An infectious disease preparedness and response plan can be used to guide protective actions. Such plans address the levels of risk associated with various worksites and job tasks, including sources of exposure, risk factors arising from home and community settings, and risk factors of individual workers such as old age or chronic medical conditions. They also outline controls necessary to address those risks, and contingency plans for situations that may arise as a result of outbreaks. Infectious disease preparedness and response plans may be subject to national or subnational recommendations.[10]: 7–8  Objectives for response to an outbreak include reducing transmission among staff, protecting people who are at higher risk for adverse health complications, maintaining business operations, and minimizing adverse effects on other entities in their supply chains. The disease severity in the community where the business is located affects the responses taken.[11]

It has been suggested that improving ventilation and managing exposure duration can reduce transmission.[12][13]

All workplaces

In many workplaces, groups share many hours of the day indoors. These conditions can facilitate the transmission of disease,[14] but also control it through workplace practices and policies.[15] Identifying industries or particular jobs that have the highest potential exposure to a specific risk can help in the development of interventions to control or prevent the spread of diseases such as COVID-19.[16][17][18]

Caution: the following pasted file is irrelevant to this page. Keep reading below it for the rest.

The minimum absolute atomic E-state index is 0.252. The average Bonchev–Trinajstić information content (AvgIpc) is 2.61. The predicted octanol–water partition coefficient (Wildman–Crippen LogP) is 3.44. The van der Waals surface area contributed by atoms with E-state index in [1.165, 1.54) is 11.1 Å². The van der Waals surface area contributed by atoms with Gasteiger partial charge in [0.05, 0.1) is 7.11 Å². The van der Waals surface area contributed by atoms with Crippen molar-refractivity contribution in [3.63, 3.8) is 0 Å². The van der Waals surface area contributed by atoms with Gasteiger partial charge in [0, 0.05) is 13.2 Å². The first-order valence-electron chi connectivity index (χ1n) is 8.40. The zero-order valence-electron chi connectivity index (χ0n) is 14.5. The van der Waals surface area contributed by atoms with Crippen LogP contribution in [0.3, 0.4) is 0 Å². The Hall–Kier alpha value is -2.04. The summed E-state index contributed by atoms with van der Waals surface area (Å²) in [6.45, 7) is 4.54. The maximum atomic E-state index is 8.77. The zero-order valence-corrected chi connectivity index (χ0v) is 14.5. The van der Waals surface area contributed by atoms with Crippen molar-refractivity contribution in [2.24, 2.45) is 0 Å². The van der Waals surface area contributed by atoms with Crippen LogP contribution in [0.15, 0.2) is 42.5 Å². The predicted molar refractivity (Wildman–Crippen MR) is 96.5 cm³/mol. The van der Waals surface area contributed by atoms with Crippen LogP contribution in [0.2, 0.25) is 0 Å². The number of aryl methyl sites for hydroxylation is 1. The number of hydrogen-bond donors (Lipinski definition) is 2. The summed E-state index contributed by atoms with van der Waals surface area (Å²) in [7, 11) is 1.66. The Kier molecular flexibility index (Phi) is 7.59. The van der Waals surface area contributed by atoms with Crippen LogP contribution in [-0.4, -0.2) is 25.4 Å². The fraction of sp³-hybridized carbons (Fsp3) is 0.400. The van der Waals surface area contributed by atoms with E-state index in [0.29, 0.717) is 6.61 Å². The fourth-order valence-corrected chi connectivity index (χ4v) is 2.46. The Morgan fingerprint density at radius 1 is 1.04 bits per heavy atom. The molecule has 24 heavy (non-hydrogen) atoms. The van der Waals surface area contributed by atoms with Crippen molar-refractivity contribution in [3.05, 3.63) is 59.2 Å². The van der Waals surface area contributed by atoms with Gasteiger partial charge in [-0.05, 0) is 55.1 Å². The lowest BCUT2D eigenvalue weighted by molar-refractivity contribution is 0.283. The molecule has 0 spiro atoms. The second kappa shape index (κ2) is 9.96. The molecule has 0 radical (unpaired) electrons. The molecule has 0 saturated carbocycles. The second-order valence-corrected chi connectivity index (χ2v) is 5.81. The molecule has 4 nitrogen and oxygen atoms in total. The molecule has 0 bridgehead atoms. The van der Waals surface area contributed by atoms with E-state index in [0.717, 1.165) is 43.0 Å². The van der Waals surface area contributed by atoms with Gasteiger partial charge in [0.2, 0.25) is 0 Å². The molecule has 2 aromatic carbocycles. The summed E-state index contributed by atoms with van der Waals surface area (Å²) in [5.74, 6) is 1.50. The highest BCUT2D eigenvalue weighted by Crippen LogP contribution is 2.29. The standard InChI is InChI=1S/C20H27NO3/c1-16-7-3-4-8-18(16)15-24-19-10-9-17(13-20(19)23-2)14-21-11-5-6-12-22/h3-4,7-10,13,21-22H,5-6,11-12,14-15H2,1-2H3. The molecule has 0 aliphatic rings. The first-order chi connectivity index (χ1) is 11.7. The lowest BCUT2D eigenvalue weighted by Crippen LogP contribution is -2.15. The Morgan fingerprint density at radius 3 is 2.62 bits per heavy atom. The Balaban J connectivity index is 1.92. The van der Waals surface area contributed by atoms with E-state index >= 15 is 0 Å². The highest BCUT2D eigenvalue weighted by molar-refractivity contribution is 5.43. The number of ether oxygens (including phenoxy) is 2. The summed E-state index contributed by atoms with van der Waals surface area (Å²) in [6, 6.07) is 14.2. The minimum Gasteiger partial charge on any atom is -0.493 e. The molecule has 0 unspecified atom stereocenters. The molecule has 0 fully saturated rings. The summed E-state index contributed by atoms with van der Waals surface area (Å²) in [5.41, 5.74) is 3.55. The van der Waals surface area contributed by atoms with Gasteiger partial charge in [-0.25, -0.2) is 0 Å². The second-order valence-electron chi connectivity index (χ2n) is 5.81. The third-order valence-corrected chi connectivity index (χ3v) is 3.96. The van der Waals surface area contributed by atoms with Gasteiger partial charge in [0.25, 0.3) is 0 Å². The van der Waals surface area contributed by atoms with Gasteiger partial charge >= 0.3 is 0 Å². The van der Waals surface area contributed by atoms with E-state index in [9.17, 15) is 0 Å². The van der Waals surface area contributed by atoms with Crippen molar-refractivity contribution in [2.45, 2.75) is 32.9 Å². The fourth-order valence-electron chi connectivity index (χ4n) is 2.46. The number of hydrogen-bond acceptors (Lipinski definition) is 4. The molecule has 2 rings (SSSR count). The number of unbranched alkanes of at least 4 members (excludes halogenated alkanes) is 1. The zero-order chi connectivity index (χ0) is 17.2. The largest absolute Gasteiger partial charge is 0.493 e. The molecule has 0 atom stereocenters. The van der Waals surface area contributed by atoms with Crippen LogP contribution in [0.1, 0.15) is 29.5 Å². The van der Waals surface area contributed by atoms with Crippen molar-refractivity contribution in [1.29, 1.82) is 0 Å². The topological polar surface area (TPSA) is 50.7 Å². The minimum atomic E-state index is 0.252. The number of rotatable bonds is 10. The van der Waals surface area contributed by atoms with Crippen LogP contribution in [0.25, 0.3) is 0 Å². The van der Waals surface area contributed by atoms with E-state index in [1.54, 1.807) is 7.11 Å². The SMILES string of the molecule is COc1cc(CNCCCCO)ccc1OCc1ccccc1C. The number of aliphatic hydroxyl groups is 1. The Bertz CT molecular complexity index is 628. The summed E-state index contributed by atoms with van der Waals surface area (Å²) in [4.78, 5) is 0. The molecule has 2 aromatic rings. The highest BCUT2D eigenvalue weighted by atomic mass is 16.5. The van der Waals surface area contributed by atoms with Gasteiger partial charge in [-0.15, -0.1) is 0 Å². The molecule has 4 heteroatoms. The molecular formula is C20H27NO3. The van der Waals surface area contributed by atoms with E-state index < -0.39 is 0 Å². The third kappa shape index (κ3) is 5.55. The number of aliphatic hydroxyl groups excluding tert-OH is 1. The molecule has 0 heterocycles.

According to the U.S. Occupational Safety and Health Administration (OSHA), lower exposure risk jobs have minimal occupational contact with the public and other coworkers.[10]: 18–20  Basic infection prevention measures recommended for all workplaces include frequent and thorough hand washing, encouraging workers to use sick leave if they are sick, respiratory etiquette including covering coughs and sneezes, providing tissues and trash receptacles, preparing for remote work or shift work if needed, discouraging workers from using others' tools and equipment, and maintaining routine cleaning and disinfecting of the work environment. Prompt identification and isolation of potentially infectious individuals is a critical step in protecting workers, customers, visitors, and others at a worksite.[10]: 8–9  The U.S. Centers for Disease Control and Prevention (CDC) recommends that employees who have symptoms of acute respiratory illness are to stay home until they are free of fever, signs of a fever, and any other symptoms, and that sick leave policies are flexible, permit employees to stay home to care for a sick family member, and that employees are aware of these policies.[11]

There are also psychosocial hazards arising from anxiety or stress from worries about contracting COVID-19, the illness or death of a relative or friend, changes in work patterns, and financial or interpersonal difficulties arising from the pandemic. Social distancing measures may prevent typical coping mechanisms such as personal space or sharing problems with others. Controls for these hazards include managers checking on workers to ask how they are, facilitating worker interactions, and formal services for employee assistance, coaching, or occupational health.[19]

It has been suggested that improving ventilation and managing exposure duration can reduce transmission.[12][13]

Medium-risk workplaces